Point Counter Point

Should teachers be armed in school?

Rory Galbraith and Carys Eynon

Rory Galbraith

Mass shootings have become inevitable in America. One of the major targets for shooters is public schools. In this reality, there is an uneasy feeling when you are learning about the latest school shooting with breaking news headlines and posts of mourning and grief on social media. Preventative action like anonymous tip lines are a part of the solution, but in an actual emergency [an active shooter], our schools need certain defense measures in place to protect our children.
That is what Ohio governor Mike DeWine and legislators were thinking when signing into law Ohio House Bill 99, most famously known as the permission slip to have teachers certified to carry a gun during the school day. The law went into effect in June, allowing school districts time to decide whether they want to grant teachers this right. Our school district, North Canton City Schools, made a statement at the beginning of this school year.
“At this time, North Canton City Schools will be relying on our armed police and School Resource Officers for lethal weapons use if necessary. We feel we have the measures that provide a safe environment for students and staff members already in place.” It only makes sense, as multiple school resource officers patrol the halls of every school, every day. Fortunately, our school district has the resources to provide this security; however, many schools in Ohio do not have this luxury. Even if they have one officer for the entire district, no one person can be everywhere at once in the heat of the moment. That is why the idea of arming teachers sounds appealing to these districts, and the law should persist for these scenarios.
Going into the mind of someone armed and dangerous, seeking for as much destruction possible in a short time, would they rather go into a school with one resource officer, or the potential of every teacher in every classroom possibly having a gun? Just the potential reaching effect of the law still carries weight and that strength in numbers needed for a school to be safer.
When HB-99 went into effect, another major amendment was the training hours required to have a teacher certified: a short 24 hours. Of course, this stood out even compared to other states’ similar teacher certification requirements, as police officers who have been training and armed with a gun nonstop for years would still be required additional training to become a school resource officer.
Gun knowledge and safety comes with experience and training. A perfect world would result in educators going to school everyday and simply teaching. However, the need arises in our unfortunate reality to make this difficult decision. The short training time allows for teachers to learn the basics for an emergency without countless hours of professional instruction but also focus on their line of work and passion, education.

Carys Eynon

The use of guns in our country has turned into a raging debate.
People use guns to harm others more than they do to protect themselves. Schools have become a regular target for this act of violence. Many believe that teachers should be allowed to carry guns, but that would be a huge mistake.
Trust plays a huge role in learning. If teachers were allowed to carry a gun at school, that would cause students to feel threatened by them resulting in them mistrusting their teachers. No student wants to see their teacher harm another person and no teacher wants to inflict harm on anyone. Teachers and students should focus on other ways to protect themselves rather than using firearms.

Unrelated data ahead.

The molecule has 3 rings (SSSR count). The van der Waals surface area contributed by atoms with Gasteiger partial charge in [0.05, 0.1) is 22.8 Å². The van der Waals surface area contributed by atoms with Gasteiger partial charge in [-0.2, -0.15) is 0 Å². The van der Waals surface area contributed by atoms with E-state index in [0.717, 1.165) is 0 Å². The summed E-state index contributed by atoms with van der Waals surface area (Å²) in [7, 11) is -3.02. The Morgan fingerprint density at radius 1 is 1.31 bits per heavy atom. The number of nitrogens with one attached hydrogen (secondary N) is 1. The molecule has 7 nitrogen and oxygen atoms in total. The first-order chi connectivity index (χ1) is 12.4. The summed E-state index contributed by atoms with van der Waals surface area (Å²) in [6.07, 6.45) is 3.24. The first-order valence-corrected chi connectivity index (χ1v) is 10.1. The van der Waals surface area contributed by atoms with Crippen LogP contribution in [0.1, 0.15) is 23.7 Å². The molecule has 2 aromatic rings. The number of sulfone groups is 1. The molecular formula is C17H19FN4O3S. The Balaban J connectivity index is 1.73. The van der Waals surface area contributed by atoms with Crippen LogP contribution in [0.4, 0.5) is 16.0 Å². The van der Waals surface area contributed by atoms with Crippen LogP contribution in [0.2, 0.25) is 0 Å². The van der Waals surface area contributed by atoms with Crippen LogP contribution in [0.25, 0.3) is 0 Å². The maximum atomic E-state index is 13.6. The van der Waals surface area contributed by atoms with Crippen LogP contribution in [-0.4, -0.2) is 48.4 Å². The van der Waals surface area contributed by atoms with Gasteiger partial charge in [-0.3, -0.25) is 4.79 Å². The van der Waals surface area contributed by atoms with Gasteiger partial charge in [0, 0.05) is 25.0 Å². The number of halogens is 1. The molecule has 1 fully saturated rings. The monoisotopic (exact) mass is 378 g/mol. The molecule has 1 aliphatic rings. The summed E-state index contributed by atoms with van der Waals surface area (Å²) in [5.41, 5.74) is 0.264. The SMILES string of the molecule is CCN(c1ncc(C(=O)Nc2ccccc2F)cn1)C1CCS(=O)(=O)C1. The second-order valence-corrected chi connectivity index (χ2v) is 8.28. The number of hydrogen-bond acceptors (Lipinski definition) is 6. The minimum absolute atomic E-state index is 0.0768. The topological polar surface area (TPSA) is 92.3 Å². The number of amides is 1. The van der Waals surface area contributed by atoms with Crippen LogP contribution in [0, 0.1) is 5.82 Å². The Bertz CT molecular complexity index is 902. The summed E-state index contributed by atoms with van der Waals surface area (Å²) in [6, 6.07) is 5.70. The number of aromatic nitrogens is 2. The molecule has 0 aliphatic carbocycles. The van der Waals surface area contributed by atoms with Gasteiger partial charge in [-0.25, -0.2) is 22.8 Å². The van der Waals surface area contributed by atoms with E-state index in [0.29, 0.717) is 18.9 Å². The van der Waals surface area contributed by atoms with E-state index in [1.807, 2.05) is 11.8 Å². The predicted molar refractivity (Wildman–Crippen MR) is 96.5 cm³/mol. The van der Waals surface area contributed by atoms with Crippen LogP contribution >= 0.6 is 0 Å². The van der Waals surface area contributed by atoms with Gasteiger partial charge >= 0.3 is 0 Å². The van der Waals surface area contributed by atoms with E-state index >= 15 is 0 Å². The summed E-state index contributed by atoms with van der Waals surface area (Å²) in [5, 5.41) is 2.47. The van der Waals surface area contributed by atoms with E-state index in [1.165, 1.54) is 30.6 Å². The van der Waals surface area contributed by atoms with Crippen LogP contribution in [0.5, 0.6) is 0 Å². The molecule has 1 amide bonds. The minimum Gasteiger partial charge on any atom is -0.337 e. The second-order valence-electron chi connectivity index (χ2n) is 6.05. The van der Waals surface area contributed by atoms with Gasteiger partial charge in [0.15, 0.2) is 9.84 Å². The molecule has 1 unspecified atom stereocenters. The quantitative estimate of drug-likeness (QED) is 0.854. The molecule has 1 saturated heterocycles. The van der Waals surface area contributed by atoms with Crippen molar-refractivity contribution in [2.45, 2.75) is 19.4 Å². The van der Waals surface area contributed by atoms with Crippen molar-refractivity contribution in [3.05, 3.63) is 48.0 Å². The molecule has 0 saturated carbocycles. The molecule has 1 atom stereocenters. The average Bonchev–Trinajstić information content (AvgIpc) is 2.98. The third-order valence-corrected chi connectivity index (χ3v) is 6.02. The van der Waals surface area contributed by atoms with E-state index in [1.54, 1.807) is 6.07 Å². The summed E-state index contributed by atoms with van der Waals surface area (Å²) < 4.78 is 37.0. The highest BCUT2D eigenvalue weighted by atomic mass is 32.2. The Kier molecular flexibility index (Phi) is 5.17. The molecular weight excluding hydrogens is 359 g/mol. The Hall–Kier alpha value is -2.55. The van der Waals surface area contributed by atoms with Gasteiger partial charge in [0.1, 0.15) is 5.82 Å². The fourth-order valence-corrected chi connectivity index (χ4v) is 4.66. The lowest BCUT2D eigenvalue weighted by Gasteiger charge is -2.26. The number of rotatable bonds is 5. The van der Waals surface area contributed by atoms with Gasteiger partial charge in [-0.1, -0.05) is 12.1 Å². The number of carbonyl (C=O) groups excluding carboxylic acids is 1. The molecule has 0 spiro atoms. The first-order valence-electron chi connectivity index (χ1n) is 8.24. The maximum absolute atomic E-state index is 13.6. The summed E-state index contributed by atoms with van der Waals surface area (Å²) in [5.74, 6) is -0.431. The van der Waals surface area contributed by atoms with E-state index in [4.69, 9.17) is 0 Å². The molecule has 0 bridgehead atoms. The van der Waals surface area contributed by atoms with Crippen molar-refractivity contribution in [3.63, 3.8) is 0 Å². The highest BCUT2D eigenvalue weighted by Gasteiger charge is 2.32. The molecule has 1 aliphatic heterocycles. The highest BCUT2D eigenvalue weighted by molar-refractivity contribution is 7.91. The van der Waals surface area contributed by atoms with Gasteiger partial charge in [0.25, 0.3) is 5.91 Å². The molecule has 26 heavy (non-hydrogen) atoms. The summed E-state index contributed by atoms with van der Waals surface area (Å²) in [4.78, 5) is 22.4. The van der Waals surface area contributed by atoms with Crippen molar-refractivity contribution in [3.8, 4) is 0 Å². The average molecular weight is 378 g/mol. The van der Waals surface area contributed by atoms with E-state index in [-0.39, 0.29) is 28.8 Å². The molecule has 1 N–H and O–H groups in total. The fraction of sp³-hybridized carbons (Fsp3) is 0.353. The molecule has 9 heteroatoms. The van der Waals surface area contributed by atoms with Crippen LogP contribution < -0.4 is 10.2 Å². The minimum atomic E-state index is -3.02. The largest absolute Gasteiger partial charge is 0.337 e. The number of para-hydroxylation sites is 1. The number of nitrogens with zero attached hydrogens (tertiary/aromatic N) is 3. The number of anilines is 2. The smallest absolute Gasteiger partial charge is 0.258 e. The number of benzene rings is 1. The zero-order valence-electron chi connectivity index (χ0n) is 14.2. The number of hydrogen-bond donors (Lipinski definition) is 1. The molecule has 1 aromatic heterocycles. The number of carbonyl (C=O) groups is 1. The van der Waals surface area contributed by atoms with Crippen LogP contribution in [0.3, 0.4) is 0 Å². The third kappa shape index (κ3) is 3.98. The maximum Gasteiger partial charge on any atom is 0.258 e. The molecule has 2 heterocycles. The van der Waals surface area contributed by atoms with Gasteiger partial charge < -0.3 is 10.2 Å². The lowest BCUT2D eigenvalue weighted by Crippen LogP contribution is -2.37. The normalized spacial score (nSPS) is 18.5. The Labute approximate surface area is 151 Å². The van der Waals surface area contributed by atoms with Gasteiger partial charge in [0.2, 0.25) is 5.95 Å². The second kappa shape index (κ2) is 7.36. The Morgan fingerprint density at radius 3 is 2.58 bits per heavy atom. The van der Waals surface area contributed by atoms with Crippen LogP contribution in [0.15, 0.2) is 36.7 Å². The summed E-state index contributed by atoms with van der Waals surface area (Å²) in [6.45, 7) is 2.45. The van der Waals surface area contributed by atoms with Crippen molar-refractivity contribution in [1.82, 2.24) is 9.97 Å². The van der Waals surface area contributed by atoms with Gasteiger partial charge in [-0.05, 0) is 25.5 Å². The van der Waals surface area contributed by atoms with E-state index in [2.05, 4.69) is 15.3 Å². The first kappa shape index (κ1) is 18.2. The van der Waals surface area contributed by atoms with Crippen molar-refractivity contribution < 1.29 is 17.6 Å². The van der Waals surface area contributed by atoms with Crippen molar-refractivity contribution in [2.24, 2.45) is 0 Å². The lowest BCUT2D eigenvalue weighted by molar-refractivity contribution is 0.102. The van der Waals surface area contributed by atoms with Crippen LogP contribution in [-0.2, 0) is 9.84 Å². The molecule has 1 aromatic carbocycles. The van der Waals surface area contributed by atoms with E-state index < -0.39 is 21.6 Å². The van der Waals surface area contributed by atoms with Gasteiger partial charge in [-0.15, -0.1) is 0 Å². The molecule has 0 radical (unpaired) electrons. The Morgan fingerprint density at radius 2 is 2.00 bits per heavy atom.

Rather than focusing on our reaction to a school shooting, we should be focusing on prevention. Once a school shooting starts, it’s too late to stop. Shooting prevention systems such as anonymous reporting systems have been set in place to prevent school shootings. There should be more effort into making sure those are more effective.
Teachers having guns wouldn’t prevent shootings, it would just cause more chaos. Other students or teachers could get caught in the crossfire of a teacher trying to stop a shooter resulting in the student or teacher getting injured, or worse.
Schools often have resource officers that are there to protect students. Those school resource officers are put through countless hours of continuous training to do what they do. House Bill 99 allows school boards in Ohio to choose to arm certain school staff members and lays out training requirements for those staff members, including undergoing yearly criminal background checks, up to 24 hours of initial school-specific training and up to eight hours of yearly school-specific re-qualification training to be developed by the Ohio School Safety Center [OSSC]. Teachers would be required to go through only 24 hours of training.
Twenty-four hours.
Twenty-four hours is not enough to ensure that teachers are ready to use a gun if necessary. Unfortunately, not all districts have the funding to provide resource officers for their schools. Allowing teachers to carry guns seems like an easier solution — but it’s not. We should make increasing school security a priority by providing funds to allow all schools to have resource officers.
Guns strike fear among many. Schools need to ensure a trusting, safe environment for the students and allowing teachers to carry guns is not the way to do so. Increasing security and making sure that people are using anonymous reporting systems is a better solution. If we can prevent these shootings, there would be no need for teachers to carry guns.